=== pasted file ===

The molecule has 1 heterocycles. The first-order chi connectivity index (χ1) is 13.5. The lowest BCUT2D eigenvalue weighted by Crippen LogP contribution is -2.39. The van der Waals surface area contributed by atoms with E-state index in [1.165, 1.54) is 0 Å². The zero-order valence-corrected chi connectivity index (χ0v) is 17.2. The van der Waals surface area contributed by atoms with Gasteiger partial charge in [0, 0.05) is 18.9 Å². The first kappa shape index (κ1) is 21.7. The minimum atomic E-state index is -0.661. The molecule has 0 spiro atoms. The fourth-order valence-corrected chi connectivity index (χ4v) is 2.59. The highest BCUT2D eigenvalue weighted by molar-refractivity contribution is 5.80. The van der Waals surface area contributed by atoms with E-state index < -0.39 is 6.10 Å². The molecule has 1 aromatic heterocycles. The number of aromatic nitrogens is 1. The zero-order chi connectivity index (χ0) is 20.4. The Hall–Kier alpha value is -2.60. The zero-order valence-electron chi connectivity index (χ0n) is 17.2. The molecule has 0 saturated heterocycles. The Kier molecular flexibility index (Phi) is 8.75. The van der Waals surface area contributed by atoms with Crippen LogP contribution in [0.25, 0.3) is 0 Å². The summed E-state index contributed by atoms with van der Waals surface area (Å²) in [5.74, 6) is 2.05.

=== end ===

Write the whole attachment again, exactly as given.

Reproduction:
The molecule has 1 heterocycles. The first-order chi connectivity index (χ1) is 13.5. The lowest BCUT2D eigenvalue weighted by Crippen LogP contribution is -2.39. The van der Waals surface area contributed by atoms with E-state index in [1.165, 1.54) is 0 Å². The zero-order valence-corrected chi connectivity index (χ0v) is 17.2. The van der Waals surface area contributed by atoms with Gasteiger partial charge in [0, 0.05) is 18.9 Å². The first kappa shape index (κ1) is 21.7. The minimum atomic E-state index is -0.661. The molecule has 0 spiro atoms. The fourth-order valence-corrected chi connectivity index (χ4v) is 2.59. The highest BCUT2D eigenvalue weighted by molar-refractivity contribution is 5.80. The van der Waals surface area contributed by atoms with E-state index < -0.39 is 6.10 Å². The molecule has 1 aromatic heterocycles. The number of aromatic nitrogens is 1. The zero-order chi connectivity index (χ0) is 20.4. The Hall–Kier alpha value is -2.60. The zero-order valence-electron chi connectivity index (χ0n) is 17.2. The molecule has 0 saturated heterocycles. The Kier molecular flexibility index (Phi) is 8.75. The van der Waals surface area contributed by atoms with Crippen LogP contribution in [0.25, 0.3) is 0 Å². The summed E-state index contributed by atoms with van der Waals surface area (Å²) in [5.74, 6) is 2.05.